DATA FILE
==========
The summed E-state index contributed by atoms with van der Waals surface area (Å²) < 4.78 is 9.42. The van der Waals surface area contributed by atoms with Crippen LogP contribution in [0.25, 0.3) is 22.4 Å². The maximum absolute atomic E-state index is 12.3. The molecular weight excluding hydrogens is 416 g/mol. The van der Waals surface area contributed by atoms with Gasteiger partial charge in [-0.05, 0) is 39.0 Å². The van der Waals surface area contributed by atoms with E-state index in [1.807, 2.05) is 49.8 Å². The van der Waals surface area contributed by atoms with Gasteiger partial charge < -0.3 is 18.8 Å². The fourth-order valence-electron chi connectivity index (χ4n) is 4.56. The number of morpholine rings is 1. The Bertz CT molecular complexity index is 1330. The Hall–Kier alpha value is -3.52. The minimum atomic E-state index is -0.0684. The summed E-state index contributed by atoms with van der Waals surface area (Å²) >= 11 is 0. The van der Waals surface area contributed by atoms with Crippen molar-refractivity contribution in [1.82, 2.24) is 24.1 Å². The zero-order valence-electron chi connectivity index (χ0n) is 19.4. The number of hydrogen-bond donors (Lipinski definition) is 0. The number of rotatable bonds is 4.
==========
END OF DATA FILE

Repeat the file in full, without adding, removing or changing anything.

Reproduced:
The summed E-state index contributed by atoms with van der Waals surface area (Å²) < 4.78 is 9.42. The van der Waals surface area contributed by atoms with Crippen LogP contribution in [0.25, 0.3) is 22.4 Å². The maximum absolute atomic E-state index is 12.3. The molecular weight excluding hydrogens is 416 g/mol. The van der Waals surface area contributed by atoms with Gasteiger partial charge in [-0.05, 0) is 39.0 Å². The van der Waals surface area contributed by atoms with E-state index in [1.807, 2.05) is 49.8 Å². The van der Waals surface area contributed by atoms with Gasteiger partial charge < -0.3 is 18.8 Å². The fourth-order valence-electron chi connectivity index (χ4n) is 4.56. The number of morpholine rings is 1. The Bertz CT molecular complexity index is 1330. The Hall–Kier alpha value is -3.52. The minimum atomic E-state index is -0.0684. The summed E-state index contributed by atoms with van der Waals surface area (Å²) >= 11 is 0. The van der Waals surface area contributed by atoms with Crippen molar-refractivity contribution in [1.82, 2.24) is 24.1 Å². The zero-order valence-electron chi connectivity index (χ0n) is 19.4. The number of hydrogen-bond donors (Lipinski definition) is 0. The number of rotatable bonds is 4.